Glendale lawmaker and Duck Dynasty clan team up for good cause

Glendale lawmaker and Duck Dynasty clan team up for good cause

Rep. Trent Franks, R-Glendale, listens as Jase Robertson talks about his daughter, Mia's, cleft palate. Robertson and his wife, Missy, and their children Mia, Reed and Cole, from left, are featured in the reality show "Duck Dynasty."

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by Julianne Logan/ Cronkite News Service

azfamily.com

Posted on July 15, 2014 at 7:18 PM

Updated Tuesday, Jul 15 at 10:08 PM

WASHINGTON – It was an unusual Washington grouping: The trim congressman in a dark suit, the little girl in colorful shorts and the bearded man in T-shirt and ball cap.

But when Rep. Trent Franks, R-Glendale, met members of the “Duck Dynasty” Robertson family this week, it soon became clear that they had much more in common than the cleft palate that Franks and Mia Robertson, 10, have.

They met Tuesday evening in the shadow of the Capitol to raise awareness of the congenital defects of cleft palate and cleft lips – but they mostly talked about God, faith, family and tough choices.

“I believe that God has blessed kids, like Mia and Mr. Franks, with an extra measure of courage because their childhood is more difficult,” said Mia’s dad, Jase Robertson.

“But, instead of giving up they persevere through their pain and suffering they undergo. They build courage,” he said.

Mia underwent her first cleft-palate surgery when she was just 3 months old. Franks, now 57, had his first operation when he just 2 weeks old and went on to have nine more as a child.

It was while Mia was recovering from her fifth operation earlier this year that the family was inspired to found the nonprofit Mia Moo Fund, which is aimed at raising awareness of the condition.

Mia, dressed in red-white-and-blue and with her hair pulled back from her face, said her surgery was “not fun,” but that it gave her the courage to come to Washington and help other children “just like me."

Franks reflected on his own childhood surgeries. He said it wasn’t easy and, like Mia, he was scared before undergoing surgery. He applauded Mia’s courage and “love for everybody.”

“God, help us to see the humanity in our hearts,” said Franks, who presented Mia with a certificate of “special congressional recognition” and commended her for reaching out to other kids with the condition.

What started as a small news conference with a handful of reporters and photographers slowly grew to dozens of onlookers, as tourists and Capitol staffers began to recognize the famous family.

“Duck Dynasty” follows the extended Robertson family, which makes duck calls at its Louisiana-based business, Duck Commander. Ratings have been falling for the cable reality show in recent years, according to Variety magazine, but the show on A&E still has millions of regular viewers.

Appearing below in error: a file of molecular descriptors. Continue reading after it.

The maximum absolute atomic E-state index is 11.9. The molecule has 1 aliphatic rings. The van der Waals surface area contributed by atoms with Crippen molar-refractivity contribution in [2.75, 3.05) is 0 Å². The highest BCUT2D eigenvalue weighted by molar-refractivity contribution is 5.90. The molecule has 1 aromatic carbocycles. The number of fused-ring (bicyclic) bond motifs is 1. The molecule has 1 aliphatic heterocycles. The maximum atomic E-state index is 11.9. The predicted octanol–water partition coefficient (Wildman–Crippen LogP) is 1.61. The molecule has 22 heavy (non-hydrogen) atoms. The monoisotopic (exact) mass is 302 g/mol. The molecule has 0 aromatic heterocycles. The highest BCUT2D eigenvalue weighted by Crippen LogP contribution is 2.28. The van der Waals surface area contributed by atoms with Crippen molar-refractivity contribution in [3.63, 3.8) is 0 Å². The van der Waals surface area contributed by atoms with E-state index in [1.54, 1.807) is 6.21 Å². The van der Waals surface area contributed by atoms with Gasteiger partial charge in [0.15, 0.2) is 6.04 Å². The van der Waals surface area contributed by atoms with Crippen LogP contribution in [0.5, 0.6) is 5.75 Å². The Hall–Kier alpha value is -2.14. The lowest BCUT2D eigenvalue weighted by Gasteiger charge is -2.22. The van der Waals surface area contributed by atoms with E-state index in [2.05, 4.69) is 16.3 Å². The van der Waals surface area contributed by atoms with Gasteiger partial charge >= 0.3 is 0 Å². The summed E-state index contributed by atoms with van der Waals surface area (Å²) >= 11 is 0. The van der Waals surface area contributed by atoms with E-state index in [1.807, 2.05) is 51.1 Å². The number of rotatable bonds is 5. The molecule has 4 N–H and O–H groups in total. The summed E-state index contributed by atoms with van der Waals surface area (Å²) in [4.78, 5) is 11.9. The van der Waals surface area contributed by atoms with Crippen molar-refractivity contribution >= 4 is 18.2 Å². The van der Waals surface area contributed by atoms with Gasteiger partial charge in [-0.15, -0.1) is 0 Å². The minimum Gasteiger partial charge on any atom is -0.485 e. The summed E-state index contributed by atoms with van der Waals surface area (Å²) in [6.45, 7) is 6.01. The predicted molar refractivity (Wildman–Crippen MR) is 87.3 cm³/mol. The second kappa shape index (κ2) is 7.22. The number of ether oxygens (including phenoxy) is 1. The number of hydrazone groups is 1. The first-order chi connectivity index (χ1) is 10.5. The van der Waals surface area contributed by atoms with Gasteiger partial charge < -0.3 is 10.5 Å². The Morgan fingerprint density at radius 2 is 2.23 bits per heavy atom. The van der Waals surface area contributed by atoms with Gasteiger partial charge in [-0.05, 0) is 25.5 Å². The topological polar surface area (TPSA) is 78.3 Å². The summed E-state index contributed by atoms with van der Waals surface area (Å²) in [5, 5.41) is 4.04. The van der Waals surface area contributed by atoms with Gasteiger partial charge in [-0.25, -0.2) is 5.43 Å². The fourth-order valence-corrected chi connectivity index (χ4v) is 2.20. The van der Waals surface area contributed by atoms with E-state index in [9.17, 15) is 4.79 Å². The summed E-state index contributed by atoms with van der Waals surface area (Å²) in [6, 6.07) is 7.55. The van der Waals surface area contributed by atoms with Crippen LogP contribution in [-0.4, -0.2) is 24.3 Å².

While the show is heavy on faith, with each episode ending with a family prayer around the dinner table, fans do not typically see somber Robertsons, as picture-snapping tourists did Tuesday.

But after the event, the Robertsons were all smiles, taking pictures and signing autographs for excited fans.

Missy Robertson, Mia’s mom, said she was grateful to be Washington to help raise awareness of the condition.

“I am so glad we have this opportunity,” she said, as Franks nodded slightly. “Did we ask for this? No. Is it a challenge?"

But she said the family puts its faith in God. And Jase said that faith is what motivates the family to try to help.

“This is not something you choose to do,” he said. “You do it because it’s a good thing.”

Web Links:

Mia Moo Fund: http://www.miamoo.org/

CDC: http://www.cdc.gov/ncbddd/birthdefects/cleftlip.html

Duck Dynasty: http://www.aetv.com/duck-dynasty

Cleft palate and cleft lip are birth defects that can cause trouble feeding and sleeping, can lead to ear infections and can cause problems with teeth and with hearing.

- A baby can have a cleft lip, a cleft palate, or both.

- A cleft lip occurs when an embryo’s lip tissue fails to join, resulting in an opening of the upper lip.

- It occurs during the fourth and seventh weeks of pregnancy.

- Cleft palate happens when the tissue that makes up the roof of the mouth fails to join.

- It occurs during the sixth and ninth weeks of pregnancy.

- The Centers for Disease Control and Prevention estimates that 2,650 babies are born with a cleft palate each year and 4,440 are born with a cleft lip, with or without a cleft palate.

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